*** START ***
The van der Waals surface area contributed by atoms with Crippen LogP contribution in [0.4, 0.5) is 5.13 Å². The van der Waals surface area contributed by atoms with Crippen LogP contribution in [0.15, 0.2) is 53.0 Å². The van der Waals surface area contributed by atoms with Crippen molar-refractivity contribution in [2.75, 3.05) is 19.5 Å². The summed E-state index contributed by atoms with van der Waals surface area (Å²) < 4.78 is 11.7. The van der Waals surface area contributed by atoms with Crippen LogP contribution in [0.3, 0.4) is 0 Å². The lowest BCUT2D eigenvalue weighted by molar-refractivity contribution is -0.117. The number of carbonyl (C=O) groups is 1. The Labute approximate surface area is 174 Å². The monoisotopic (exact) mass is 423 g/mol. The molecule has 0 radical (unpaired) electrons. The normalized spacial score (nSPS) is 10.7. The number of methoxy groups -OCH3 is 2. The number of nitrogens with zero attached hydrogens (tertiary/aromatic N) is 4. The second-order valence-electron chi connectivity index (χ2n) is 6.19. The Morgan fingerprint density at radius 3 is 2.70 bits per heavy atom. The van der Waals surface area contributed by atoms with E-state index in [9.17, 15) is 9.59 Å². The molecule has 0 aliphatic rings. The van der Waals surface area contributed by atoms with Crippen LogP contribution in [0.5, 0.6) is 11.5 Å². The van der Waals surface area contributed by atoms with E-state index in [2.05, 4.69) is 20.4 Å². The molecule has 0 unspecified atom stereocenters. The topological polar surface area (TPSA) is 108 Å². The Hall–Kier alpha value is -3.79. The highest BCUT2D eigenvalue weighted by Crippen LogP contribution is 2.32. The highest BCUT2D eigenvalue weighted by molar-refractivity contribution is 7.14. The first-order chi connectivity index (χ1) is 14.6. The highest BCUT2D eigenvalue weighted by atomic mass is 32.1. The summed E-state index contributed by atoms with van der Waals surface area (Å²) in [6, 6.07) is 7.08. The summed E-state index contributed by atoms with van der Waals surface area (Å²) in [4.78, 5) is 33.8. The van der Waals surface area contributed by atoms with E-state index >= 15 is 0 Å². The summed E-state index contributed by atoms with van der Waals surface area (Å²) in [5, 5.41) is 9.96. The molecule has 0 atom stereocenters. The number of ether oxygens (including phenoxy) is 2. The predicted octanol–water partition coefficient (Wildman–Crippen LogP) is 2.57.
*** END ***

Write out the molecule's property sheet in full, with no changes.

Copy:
The van der Waals surface area contributed by atoms with Crippen LogP contribution in [0.4, 0.5) is 5.13 Å². The van der Waals surface area contributed by atoms with Crippen LogP contribution in [0.15, 0.2) is 53.0 Å². The van der Waals surface area contributed by atoms with Crippen molar-refractivity contribution in [2.75, 3.05) is 19.5 Å². The summed E-state index contributed by atoms with van der Waals surface area (Å²) < 4.78 is 11.7. The van der Waals surface area contributed by atoms with Crippen LogP contribution in [0.3, 0.4) is 0 Å². The lowest BCUT2D eigenvalue weighted by molar-refractivity contribution is -0.117. The number of carbonyl (C=O) groups is 1. The Labute approximate surface area is 174 Å². The monoisotopic (exact) mass is 423 g/mol. The molecule has 0 radical (unpaired) electrons. The normalized spacial score (nSPS) is 10.7. The number of methoxy groups -OCH3 is 2. The number of nitrogens with zero attached hydrogens (tertiary/aromatic N) is 4. The second-order valence-electron chi connectivity index (χ2n) is 6.19. The Morgan fingerprint density at radius 3 is 2.70 bits per heavy atom. The van der Waals surface area contributed by atoms with E-state index in [9.17, 15) is 9.59 Å². The molecule has 0 aliphatic rings. The van der Waals surface area contributed by atoms with Crippen LogP contribution in [0.5, 0.6) is 11.5 Å². The van der Waals surface area contributed by atoms with E-state index in [2.05, 4.69) is 20.4 Å². The molecule has 0 unspecified atom stereocenters. The topological polar surface area (TPSA) is 108 Å². The Hall–Kier alpha value is -3.79. The highest BCUT2D eigenvalue weighted by Crippen LogP contribution is 2.32. The highest BCUT2D eigenvalue weighted by molar-refractivity contribution is 7.14. The first-order chi connectivity index (χ1) is 14.6. The highest BCUT2D eigenvalue weighted by atomic mass is 32.1. The summed E-state index contributed by atoms with van der Waals surface area (Å²) in [6, 6.07) is 7.08. The summed E-state index contributed by atoms with van der Waals surface area (Å²) in [4.78, 5) is 33.8. The van der Waals surface area contributed by atoms with E-state index >= 15 is 0 Å². The summed E-state index contributed by atoms with van der Waals surface area (Å²) in [5, 5.41) is 9.96. The molecule has 0 atom stereocenters. The number of ether oxygens (including phenoxy) is 2. The predicted octanol–water partition coefficient (Wildman–Crippen LogP) is 2.57.